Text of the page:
Eben Haber

The Byrne-Haber-Tan Clan, of the San Francisco Bay Area, volunteered with GVN in San Cristobal, Galapagos, for two weeks over December 2011/January 2012. Eben Haber works as a researcher for IBM studying human-computer interaction (and co-authored a book on how people manage huge computer systems), and enjoys cycling, photography, and scuba diving. Sheri Byrne-Haber has had a long career making sure health insurance companies follow the law, and enjoys helping hearing-impaired kids get the treatment and education they need to excel in life (and co-authored a book on helping hearing-impaired kids succeed in a hearing world). Patty Tan, age 20 at the time of volunteering, is a student of public health at San Francisco State University, and enjoys camping and eating sushi. Talia Byrne-Haber, age 9 at the time of volunteering, is currently in 5th grade, and loves reading and spending time with horses, goats, dogs, cats, and just about any animal.
Talia picking up food at the station on the Galapagos

Why did you decide to volunteer abroad with GVN in the Galapagos?

Sheri: I'd wanted to see the tortoises since I was a little girl, and this seemed like a much better option than being a regular tourist.

Eben: I had heard for years about amazing trips to the Galapagos, but it seemed much more worthwhile to go as a volunteer and help make the place better.

Patty: I love science, and Darwin, and always wanted to see where Darwin's inspiration came from. And because I wanted to make a difference in a developing country.

Talia: It sounded cool. It just sounded cool.

What made this volunteer abroad experience unique and special?

Sheri: Getting to leave something permanent and positive behind, and not just having fun.

Eben: I'd never been on a volunteer trip before, so it was unique for me, but what made it special was the amazing wildlife: giant tortoises, sea lions with no fear of people, sea turtles, and huge varieties of birds.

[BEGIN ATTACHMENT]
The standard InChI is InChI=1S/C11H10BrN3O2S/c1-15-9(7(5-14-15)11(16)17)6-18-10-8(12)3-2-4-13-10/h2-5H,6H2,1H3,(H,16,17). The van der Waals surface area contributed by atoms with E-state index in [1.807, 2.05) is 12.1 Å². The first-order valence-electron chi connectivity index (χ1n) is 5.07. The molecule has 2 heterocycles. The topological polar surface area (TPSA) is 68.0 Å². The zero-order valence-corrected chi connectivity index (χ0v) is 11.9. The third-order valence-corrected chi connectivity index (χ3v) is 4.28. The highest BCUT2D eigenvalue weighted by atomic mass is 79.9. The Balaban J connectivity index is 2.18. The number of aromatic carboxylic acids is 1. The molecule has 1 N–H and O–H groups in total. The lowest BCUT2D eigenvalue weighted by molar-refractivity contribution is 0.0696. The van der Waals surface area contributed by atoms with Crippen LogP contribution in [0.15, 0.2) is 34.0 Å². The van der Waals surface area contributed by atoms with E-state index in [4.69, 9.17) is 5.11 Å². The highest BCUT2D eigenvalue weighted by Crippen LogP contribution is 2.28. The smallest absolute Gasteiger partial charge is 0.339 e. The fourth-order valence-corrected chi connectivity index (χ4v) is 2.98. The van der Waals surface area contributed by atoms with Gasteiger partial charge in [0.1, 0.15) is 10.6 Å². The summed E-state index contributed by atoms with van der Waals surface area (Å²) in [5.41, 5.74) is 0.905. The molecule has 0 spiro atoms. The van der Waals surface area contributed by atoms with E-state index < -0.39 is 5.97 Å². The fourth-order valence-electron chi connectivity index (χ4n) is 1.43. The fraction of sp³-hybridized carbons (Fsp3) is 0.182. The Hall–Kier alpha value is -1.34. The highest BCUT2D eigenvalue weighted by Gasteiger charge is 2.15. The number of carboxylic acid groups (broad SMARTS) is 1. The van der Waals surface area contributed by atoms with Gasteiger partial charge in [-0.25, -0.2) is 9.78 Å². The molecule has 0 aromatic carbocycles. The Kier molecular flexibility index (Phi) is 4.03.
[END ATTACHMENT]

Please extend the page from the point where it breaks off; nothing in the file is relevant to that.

Patty: I got to meet a large variety of people who came from different backgrounds, do a lots of different types of work (one day planting, another day hacking Mora), and the wildlife there was amazing.

Talia: Seeing the tortoise eggs at the Galapaguera.

Sorting and planting endemic coffee

Ten years from now, what’s the one thing you think you’ll remember from the trip?

Sheri: On New Year's Eve the people build paper mache effigies of their friends, their families, co-workers, and animals, and burn them all to celebrate the new year.

Eben: There's no place to buy lumber in San Cristobal, so when they wanted wood for construction at the station, we went half a mile into the forest and found a non-native tree. The tree was cut down, sawed into thick planks by hand with a chainsaw (the guy doing that had amazingly steady hands), we hauled the planks back through the woods, where the same guy cut them into thin planks, again by hand. It made me realize how my ancestors must have done carpentry before they could just go to the lumberyard and buy wood!

Patty: Germinating endemic coffee beans at a greenhouse and taking a lunch break across the street at the giant tortoise reserve. Also, how certain parts of the islands seemed totally untouched, pristine, where other parts of the islands were heavily impacted by human habitation.

Talia: The sea lions in town, sleeping on park benches, babies sunning themselves on the beach.

What did you wish you knew before going to the Galapagos?

Sheri: Nothing, you can really make do with limited resources as long as you don't let little details stress you out. But the fact that I had better Spanish that the rest of my family made things easier for me.

Eben: That the mattresses were pretty worn out, and that I should bring an air mattress!

Patty: Spanish.

Talia: Same here.

The family working in the government greenhouse, propagating native plants

What was the best moment of the entire trip?

Sheri: Swimming with the sea turtles off the beach near the city in San Cristobal, where the water was warm and the turtles came very close.

Eben: Visiting one of the neighboring farms to help chop down mora (blackberry plants), and seeing a family living in very humble circumstances, with a few cows, a bunch of chickens and pigs in the yard, and a house they'd clearly built themselves. The tourist guides never show the human side of the Galapagos.

Patty: Snorkeling over a large school of Galapagos sharks out by Kicker Rock.

Talia: Hearing that my dad got scared by a cow in the bushes when he walked to the bathroom one evening.